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Nelson mandela preview


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Nelson mandela preview

  1. 1. February 1985. Pollsmoor Prison, South Africa. It has now been more than twenty years since Nelson Mandela was sentenced to life in prison. Two decades behind bars. All because he stood up for justice when millions were denied equal rights and the world looked away. Would you have the courage to stand up and speak for those who needed a voice? Would you have the strength to do what you believed was right... no matter what the consequences? Mandela! Your wife and lawyer are here to see you. CAMPFIRETM
  2. 2. Would you sacrifice everything... even if you knew it was not just you who would suffer? It’s wonderful to see you, Winnie. It’s been so long. I know. I’ve missed you so much, Nelson. The prison authorities wouldn’t allow us to visit you until now. And thank you for coming along, Mr Ayob. It’s a privilege, Mr Mandela. Have you decided what you will do about President Botha’s offer? No politics, please. You can discuss only family matters here. You know the prison rules! We are discussing an offer the president of South Africa made to me in front of Parliament. If that is a problem, I suggest you contact the president himself. CAMPFIRETM
  3. 3. Days after that meeting in prison, Nelson Mandela’s daughter Zindzi read out his response to the offer. President Botha has offered to release my father from prison if he is willing to renounce the armed struggle – to speak out against those still fighting for the freedom of our nation. Well, my father has a message for President Botha: only free men can negotiate. Prisoners cannot enter into contracts. South Africa was still a nation where black Africans were not free to vote in elections. They were not even free to live where they wanted. To Nelson Mandela, true freedom meant much more than being released from prison. If you have spent years dreaming of your freedom, would you have the strength to turn it down? A decision like that would require tremendous strength, born from a lifetime of sacrifices. CAMPFIRETM
  4. 4. Mandela’s lessons about strength and sacrifice had begun in Mvezo, South Africa. It was a small village located hundreds of kilometres from the cities of Cape Town and Johannesburg. Born in the Madiba clan of the Xhosa nation on 18th July 1918, Mandela was given the name Rolihlahla, which roughly means ‘troublemaker’. Fate had big plans for him, though not as a troublemaker. His father, Gadla Henry Mphakanyiswa, never went to school and did not know how to read or write. Do you know that I am the new chief of Mvezo, Rolihlahla? It is my job to serve as a counsellor to the kings. That will be your job, too, someday. But he was a brilliant speaker, and was soon given a high rank by a local king. CAMPFIRETM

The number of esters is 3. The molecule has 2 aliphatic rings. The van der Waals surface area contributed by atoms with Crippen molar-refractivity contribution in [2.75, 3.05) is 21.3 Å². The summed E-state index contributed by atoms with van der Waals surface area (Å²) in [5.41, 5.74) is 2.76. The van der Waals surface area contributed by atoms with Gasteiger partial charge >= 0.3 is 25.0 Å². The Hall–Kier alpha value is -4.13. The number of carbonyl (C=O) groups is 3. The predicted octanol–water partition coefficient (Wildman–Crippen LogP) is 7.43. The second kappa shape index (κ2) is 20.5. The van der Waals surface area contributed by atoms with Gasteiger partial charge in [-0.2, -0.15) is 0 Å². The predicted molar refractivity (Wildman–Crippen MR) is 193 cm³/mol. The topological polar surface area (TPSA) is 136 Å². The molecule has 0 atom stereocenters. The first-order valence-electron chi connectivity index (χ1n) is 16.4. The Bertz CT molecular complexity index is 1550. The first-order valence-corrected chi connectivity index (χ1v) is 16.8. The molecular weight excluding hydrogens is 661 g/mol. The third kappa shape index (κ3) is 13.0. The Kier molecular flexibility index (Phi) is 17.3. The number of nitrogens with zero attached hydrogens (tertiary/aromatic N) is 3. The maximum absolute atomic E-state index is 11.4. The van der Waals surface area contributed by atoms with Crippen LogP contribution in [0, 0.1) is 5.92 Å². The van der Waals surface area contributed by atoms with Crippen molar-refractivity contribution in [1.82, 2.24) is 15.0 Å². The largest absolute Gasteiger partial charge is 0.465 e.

5. 5. A few weeks later, Mandela’s father received a visit from a disgruntled man. The local magistrate has received a complaint against you over your ruling on the ownership of an ox. He has ordered you to appear before him to settle the matter. Tell the magistrate that I’m very busy and can’t come now. red ponse was conside Mphakanyiswa’s res ricans, even the chiefs ck Af disobedient. All bla the white pected to answer to icials. and kings, were ex off other government magistrates and a The magistrate stripped Mphakanyisw of his role as chief, and took away much of his wealth, land and cattle. Mandela’s father was left with his four wives and a dozen children to care for. We will be there soon. And we will survive. Mandela’s mother, Nosekeni Fanny, chose to leave Mvezo with him and her daughters. They walked to her family home in the village of Qunu, forty-eight kilometres away. CAMPFIRETM
  6. 6. As a young man growing up in a small South African village, Nelson Mandela had very simple dreams; he dreamed of being free to choose his own path in life. But being a black man in South Africa, even the simple dream of freedom could never become a reality. South Africa was a nation ruled by an oppressive and discriminatory set of laws known as apartheid. Black men and women could not have certain jobs or live in certain neighbourhoods, or even walk down the street without being arrested or assaulted by the brutal police force. South Africans desperately needed their freedom and Nelson Mandela answered the call. He took the lead in the fight for the equality of all races, and the government of South Africa responded to his pleas for justice by trying to crush him. Nelson Mandela was stripped of his rights, and sent to the harshest prison in all of South Africa to die. But his spirit could not be broken. From his tiny prison cell, Mandela managed to rally the entire world. During this fight for justice, he taught even his oppressors the value of tolerance and compassion. He brought freedom to an entire nation and set a shining example to the rest of the world. Follow us on